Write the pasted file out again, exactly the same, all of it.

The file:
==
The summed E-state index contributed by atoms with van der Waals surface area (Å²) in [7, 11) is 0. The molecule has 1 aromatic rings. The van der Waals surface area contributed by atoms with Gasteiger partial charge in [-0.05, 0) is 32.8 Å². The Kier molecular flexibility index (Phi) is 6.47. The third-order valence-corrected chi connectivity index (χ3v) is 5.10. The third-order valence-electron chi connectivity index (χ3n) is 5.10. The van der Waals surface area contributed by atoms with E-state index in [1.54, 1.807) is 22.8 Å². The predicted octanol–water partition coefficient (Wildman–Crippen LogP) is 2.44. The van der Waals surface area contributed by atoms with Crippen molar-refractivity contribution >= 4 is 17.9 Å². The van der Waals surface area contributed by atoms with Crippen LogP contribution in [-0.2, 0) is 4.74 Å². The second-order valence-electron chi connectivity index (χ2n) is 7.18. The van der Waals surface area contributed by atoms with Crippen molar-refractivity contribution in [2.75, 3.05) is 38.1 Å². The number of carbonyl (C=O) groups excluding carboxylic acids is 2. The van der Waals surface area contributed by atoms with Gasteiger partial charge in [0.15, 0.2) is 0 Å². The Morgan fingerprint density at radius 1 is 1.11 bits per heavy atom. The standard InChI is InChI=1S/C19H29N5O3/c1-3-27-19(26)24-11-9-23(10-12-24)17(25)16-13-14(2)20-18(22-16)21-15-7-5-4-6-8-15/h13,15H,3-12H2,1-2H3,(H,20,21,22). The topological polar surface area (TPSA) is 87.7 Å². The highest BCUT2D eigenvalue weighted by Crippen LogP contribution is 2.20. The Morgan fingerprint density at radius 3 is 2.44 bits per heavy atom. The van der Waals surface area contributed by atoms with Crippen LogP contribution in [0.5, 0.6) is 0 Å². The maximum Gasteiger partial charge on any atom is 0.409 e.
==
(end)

The summed E-state index contributed by atoms with van der Waals surface area (Å²) in [7, 11) is 0. The molecule has 1 aromatic rings. The van der Waals surface area contributed by atoms with Gasteiger partial charge in [-0.05, 0) is 32.8 Å². The Kier molecular flexibility index (Phi) is 6.47. The third-order valence-corrected chi connectivity index (χ3v) is 5.10. The third-order valence-electron chi connectivity index (χ3n) is 5.10. The van der Waals surface area contributed by atoms with E-state index in [1.54, 1.807) is 22.8 Å². The predicted octanol–water partition coefficient (Wildman–Crippen LogP) is 2.44. The van der Waals surface area contributed by atoms with Crippen molar-refractivity contribution >= 4 is 17.9 Å². The van der Waals surface area contributed by atoms with Crippen LogP contribution in [-0.2, 0) is 4.74 Å². The second-order valence-electron chi connectivity index (χ2n) is 7.18. The van der Waals surface area contributed by atoms with Crippen molar-refractivity contribution in [2.75, 3.05) is 38.1 Å². The number of carbonyl (C=O) groups excluding carboxylic acids is 2. The van der Waals surface area contributed by atoms with Gasteiger partial charge in [0.15, 0.2) is 0 Å². The Morgan fingerprint density at radius 1 is 1.11 bits per heavy atom. The standard InChI is InChI=1S/C19H29N5O3/c1-3-27-19(26)24-11-9-23(10-12-24)17(25)16-13-14(2)20-18(22-16)21-15-7-5-4-6-8-15/h13,15H,3-12H2,1-2H3,(H,20,21,22). The topological polar surface area (TPSA) is 87.7 Å². The highest BCUT2D eigenvalue weighted by Crippen LogP contribution is 2.20. The Morgan fingerprint density at radius 3 is 2.44 bits per heavy atom. The van der Waals surface area contributed by atoms with Crippen LogP contribution in [0.5, 0.6) is 0 Å². The maximum Gasteiger partial charge on any atom is 0.409 e.